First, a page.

I continue this process until I am about 80% sure, and then I start working on it for real. During this last stage, works usually change a lot anyway. A work is never 100% clear until it is ready, and sometimes not even then. I have a few works which I still don’t understand myself, but I had to make them.
Tell us about a challenging piece. What were the obstacles and how did you get past them?
I once applied for the Environmental Art Biennial in I-park, East Haddam, CT, USA. It was a bit in the beginning of my career of working outside, and I applied quite quickly with the idea that I wanted to mend trees. Until then I only had done some mending on photos of damaged nature.
When I applied with this idea I had no idea how I should mend trees. I got accepted and visited the USA for the first time in my life. To find a tree which needed some mending was the easy part, but then…I really had no idea how to make stitches in a tree.
After some thinking I figured out that I could drill small holes and press the yarn into these holes. This worked after a few trials. The feeling of drilling in a tree was not so good so I talked to a lot of tree-knowing people and they told me drilling just in the bark does not harm the tree.
Another problem I got with that work was that the local yarn shop had only brown acrylic yarn. Acrylic’s tension when the yarn gets wet was not as tight as I wanted it, so I really had to gave the stitches a lot of tension while pressing them in the holes. Afterwards I learned that a woolen yarn does not give this problem.
I worked two weeks on my first tree, and afterwards I wanted to mend another tree in the area of I-park. I found another tree which could use some mending and started again with making stitches. This time I felt that it did not look good at all. The stitches used on the first tree were perfect for mending that specific tree, but on the second tree they looked wrong.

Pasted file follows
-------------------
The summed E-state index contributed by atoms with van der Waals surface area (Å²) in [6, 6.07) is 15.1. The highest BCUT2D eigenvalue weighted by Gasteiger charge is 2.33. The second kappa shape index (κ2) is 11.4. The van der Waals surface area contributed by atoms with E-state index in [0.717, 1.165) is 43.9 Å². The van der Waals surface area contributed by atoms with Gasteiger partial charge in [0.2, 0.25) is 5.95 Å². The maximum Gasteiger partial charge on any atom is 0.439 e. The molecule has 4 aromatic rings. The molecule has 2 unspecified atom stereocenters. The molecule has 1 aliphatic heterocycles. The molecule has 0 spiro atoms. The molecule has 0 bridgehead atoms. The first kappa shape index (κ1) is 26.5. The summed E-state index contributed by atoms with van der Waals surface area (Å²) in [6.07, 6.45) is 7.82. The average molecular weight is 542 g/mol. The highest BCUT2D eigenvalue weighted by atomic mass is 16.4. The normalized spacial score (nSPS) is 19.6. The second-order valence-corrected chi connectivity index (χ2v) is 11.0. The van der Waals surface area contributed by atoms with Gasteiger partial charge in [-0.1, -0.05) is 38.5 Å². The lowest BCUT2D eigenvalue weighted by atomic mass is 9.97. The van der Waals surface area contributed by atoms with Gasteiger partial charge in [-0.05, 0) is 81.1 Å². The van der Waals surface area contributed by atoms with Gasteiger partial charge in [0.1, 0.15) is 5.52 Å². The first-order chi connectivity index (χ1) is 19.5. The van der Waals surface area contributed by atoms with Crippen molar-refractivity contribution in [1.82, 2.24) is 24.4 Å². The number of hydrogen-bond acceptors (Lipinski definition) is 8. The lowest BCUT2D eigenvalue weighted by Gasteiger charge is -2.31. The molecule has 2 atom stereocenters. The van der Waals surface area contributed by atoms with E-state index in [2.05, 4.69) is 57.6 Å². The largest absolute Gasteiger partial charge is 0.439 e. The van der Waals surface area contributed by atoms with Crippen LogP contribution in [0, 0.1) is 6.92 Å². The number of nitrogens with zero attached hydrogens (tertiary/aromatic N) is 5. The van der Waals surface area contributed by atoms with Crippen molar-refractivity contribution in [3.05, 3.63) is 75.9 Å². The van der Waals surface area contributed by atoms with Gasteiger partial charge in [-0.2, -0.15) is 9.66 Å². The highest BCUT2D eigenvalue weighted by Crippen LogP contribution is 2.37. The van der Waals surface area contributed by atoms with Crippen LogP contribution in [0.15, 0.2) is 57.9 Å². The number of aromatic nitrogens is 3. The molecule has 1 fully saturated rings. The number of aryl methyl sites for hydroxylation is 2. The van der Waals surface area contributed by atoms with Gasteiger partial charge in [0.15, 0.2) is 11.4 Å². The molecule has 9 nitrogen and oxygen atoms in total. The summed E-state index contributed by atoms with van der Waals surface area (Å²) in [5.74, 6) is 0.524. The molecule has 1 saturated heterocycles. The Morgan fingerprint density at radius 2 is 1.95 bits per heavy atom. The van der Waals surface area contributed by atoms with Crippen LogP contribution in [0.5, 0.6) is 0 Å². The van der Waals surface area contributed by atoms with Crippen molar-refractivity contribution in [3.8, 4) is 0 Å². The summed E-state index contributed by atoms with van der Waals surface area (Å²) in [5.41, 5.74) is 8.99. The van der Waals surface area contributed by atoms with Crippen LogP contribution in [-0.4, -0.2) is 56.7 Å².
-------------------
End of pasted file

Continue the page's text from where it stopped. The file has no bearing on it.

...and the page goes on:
After some trying I decided to crochet a kind of band aid for this tree with a yarn that had texture that looked a bit like the texture of the tree. This band aid I attached with small nails. Finally the result was good.
Normally when I have enough time I don’t feel so much pressure, but these works gave me a lot of stress. I had only 3 weeks to finish an artwork. Since that work I have worked many times in this kind of symposium and it always gives a kick and at the same time it is stressful. You come into a new situation, have no clue how the landscape looks and you only have a certain amount of time.
How do you seek out opportunities?
I am a member of Ainin, an organization of artists working in nature. In their newsletter there are opportunities. I also google a lot for options. In the beginning of my career I was happy for everything; now I am more picky. I want a good payment and good conditions, otherwise it is impossible for me to travel, etc.
One of the boring aspects of being an artist is to apply. I prefer when organizations ask directly (but that does not happen that often). Sending in applications costs a lot of time and most times you get a no.
Are you able to work full-time at your art, or does your art share time with a day job?